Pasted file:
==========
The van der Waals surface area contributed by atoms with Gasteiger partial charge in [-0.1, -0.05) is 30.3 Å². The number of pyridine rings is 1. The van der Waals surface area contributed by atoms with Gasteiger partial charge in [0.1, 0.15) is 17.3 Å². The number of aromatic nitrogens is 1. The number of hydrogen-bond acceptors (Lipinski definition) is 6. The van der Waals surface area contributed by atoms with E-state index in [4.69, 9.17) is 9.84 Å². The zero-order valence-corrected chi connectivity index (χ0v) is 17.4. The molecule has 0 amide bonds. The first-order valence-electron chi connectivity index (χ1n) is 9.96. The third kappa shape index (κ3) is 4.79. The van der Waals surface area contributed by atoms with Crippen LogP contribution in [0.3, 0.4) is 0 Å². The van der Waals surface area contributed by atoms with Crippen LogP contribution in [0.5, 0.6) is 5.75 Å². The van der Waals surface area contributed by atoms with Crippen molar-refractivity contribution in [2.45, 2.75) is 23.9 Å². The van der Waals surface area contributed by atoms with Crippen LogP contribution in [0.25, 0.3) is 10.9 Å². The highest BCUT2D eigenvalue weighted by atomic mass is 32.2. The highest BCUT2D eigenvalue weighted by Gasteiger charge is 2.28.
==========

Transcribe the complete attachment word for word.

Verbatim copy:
The van der Waals surface area contributed by atoms with Gasteiger partial charge in [-0.1, -0.05) is 30.3 Å². The number of pyridine rings is 1. The van der Waals surface area contributed by atoms with Gasteiger partial charge in [0.1, 0.15) is 17.3 Å². The number of aromatic nitrogens is 1. The number of hydrogen-bond acceptors (Lipinski definition) is 6. The van der Waals surface area contributed by atoms with E-state index in [4.69, 9.17) is 9.84 Å². The zero-order valence-corrected chi connectivity index (χ0v) is 17.4. The molecule has 0 amide bonds. The first-order valence-electron chi connectivity index (χ1n) is 9.96. The third kappa shape index (κ3) is 4.79. The van der Waals surface area contributed by atoms with Crippen LogP contribution in [0.3, 0.4) is 0 Å². The van der Waals surface area contributed by atoms with Crippen LogP contribution in [0.5, 0.6) is 5.75 Å². The van der Waals surface area contributed by atoms with Crippen molar-refractivity contribution in [2.45, 2.75) is 23.9 Å². The van der Waals surface area contributed by atoms with Crippen LogP contribution in [0.25, 0.3) is 10.9 Å². The highest BCUT2D eigenvalue weighted by atomic mass is 32.2. The highest BCUT2D eigenvalue weighted by Gasteiger charge is 2.28.